|Directed by:||Christian Carion|
|Written by:||Christian Carion, Eric Raynaud|
|Starring:||Emir Kusturica, Guillaume Canet, Alexandra Maria Lara, Ingeborga Dapkunaite, Aleksev Gorbunov|
|Released:||July 1, 2010|
I’ve always been intrigued by the world of espionage. There must be so much juicy stuff which goes on behind the closed doors of organisations like the CIA and MI6. There’d be stories of heroism and there’d be stories of betrayal. Most of these tales will never be told. They’ll remain locked away in top secret files which will never see the light of day.
Such secrecy only heightens our curiosity. There’s a significant percentage of the population who are drawn to novels written by the likes of Tom Clancy, Robert Ludlam and Dan Brown. How much of their work is inspired by the truth? Maybe it’s all just speculative fantasy? We’ll never really know.
Farewell is something a little different however. There’s a lot more truth to this than your average spy thriller. The screenwriters have drawn from the novel by Sergei Kostine and listened to hours of actual interviews with members of the French Secret Service. When word spread about the film being made, others came forward and gave their version of events under the condition of anonymity.
The story is set in the early 1980s in the midst of the Cold War. President Ronald Reagan was oblivious to the fact that United States intelligence had been infiltrated by Russian spies. The Russians were smuggling valuable information on matters such as the space program and nuclear weapons back home to the KGB. It gave them a valuable edge.
Two men would change the course of the history. To call them unlikely heroes would be an understatement. The first was a disillusioned KGB agent unhappy with the Soviet government. He was given the codename “Farewell”. The second was a French engineer working in Moscow. They weren’t trained spies and yet, they turned the tables on the KGB by smuggling its valuable secrets (including lists of spies) to the French Secret Service. A key alliance between the French and the United States would then be forged.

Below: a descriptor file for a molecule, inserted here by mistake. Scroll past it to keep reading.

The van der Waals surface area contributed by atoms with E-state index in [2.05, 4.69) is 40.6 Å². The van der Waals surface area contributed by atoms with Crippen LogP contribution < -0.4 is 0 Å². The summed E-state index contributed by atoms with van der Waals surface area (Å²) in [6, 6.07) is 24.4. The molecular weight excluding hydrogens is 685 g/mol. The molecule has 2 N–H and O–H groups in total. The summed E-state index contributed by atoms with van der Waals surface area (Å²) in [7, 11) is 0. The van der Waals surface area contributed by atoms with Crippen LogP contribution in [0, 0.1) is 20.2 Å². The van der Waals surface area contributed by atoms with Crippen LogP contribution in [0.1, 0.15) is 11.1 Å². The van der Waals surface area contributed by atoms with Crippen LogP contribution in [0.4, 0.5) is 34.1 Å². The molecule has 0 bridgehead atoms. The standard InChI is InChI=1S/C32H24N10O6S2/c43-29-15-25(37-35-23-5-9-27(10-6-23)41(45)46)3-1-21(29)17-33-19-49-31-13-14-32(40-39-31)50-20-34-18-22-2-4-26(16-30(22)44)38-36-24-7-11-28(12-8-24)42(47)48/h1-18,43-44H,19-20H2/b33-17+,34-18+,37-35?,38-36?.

It’s this riveting story which makes Farewell a film worth seeing. The Cold War was an interesting period of history which hasn’t received much attention on the big screen (as opposed to World War II films). I shook my head in amazement at some scenes. How did these two guys manage to play such a big role in bringing down the Soviet empire?
French director Christian Carion (Joyeux Noel) struggles at time with the execution of the story. Some of the dialogue involving Ronald Reagan and his advisers is laughable. So too is the performance of Fred Ward as Reagan. That said, I was impressed by Emir Kusturica and Guillaume Canet in the leading roles. I slowly developed an emotional connection with both them and their families. I sat anxiously in my seat… hoping that no harm to come to them.
I always feel uneasy when filmmakers do this but yes, a few elements of the tale have been changed to assist with the cinematic adaptation. There were actually several French agents who helped “Farewell” sneak information out of Russia. Characters names have also been changed. I don’t think the Russian government was too impressed either as they denied Carion permission to film there. Carion did manage to get a few shots of Moscow though by pretending to film a Coca-Cola advertisement.
Featuring a mix of English, French and Russian, Farewell is a solid thriller.